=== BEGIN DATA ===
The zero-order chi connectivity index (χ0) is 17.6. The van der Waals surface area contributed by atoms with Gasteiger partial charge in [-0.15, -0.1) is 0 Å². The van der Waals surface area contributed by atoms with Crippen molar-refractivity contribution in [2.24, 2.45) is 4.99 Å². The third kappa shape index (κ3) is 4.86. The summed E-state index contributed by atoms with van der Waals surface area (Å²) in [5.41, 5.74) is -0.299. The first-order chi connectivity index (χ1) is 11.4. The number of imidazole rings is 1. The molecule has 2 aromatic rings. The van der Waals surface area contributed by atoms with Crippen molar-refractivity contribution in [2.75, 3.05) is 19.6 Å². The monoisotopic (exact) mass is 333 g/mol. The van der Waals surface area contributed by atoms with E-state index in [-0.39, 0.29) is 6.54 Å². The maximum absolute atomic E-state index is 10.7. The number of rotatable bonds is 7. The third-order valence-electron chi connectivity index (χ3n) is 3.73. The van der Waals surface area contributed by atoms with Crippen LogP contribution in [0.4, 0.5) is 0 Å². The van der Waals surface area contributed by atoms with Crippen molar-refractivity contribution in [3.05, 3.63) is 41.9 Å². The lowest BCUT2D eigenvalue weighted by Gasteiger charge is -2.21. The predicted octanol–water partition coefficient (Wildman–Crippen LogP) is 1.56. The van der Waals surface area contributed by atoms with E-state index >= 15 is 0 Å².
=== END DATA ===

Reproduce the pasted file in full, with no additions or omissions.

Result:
The zero-order chi connectivity index (χ0) is 17.6. The van der Waals surface area contributed by atoms with Gasteiger partial charge in [-0.15, -0.1) is 0 Å². The van der Waals surface area contributed by atoms with Crippen molar-refractivity contribution in [2.24, 2.45) is 4.99 Å². The third kappa shape index (κ3) is 4.86. The summed E-state index contributed by atoms with van der Waals surface area (Å²) in [5.41, 5.74) is -0.299. The first-order chi connectivity index (χ1) is 11.4. The number of imidazole rings is 1. The molecule has 2 aromatic rings. The van der Waals surface area contributed by atoms with Crippen molar-refractivity contribution in [2.75, 3.05) is 19.6 Å². The monoisotopic (exact) mass is 333 g/mol. The van der Waals surface area contributed by atoms with E-state index in [-0.39, 0.29) is 6.54 Å². The maximum absolute atomic E-state index is 10.7. The number of rotatable bonds is 7. The third-order valence-electron chi connectivity index (χ3n) is 3.73. The van der Waals surface area contributed by atoms with Crippen LogP contribution in [0.4, 0.5) is 0 Å². The van der Waals surface area contributed by atoms with Crippen molar-refractivity contribution in [3.05, 3.63) is 41.9 Å². The lowest BCUT2D eigenvalue weighted by Gasteiger charge is -2.21. The predicted octanol–water partition coefficient (Wildman–Crippen LogP) is 1.56. The van der Waals surface area contributed by atoms with E-state index >= 15 is 0 Å².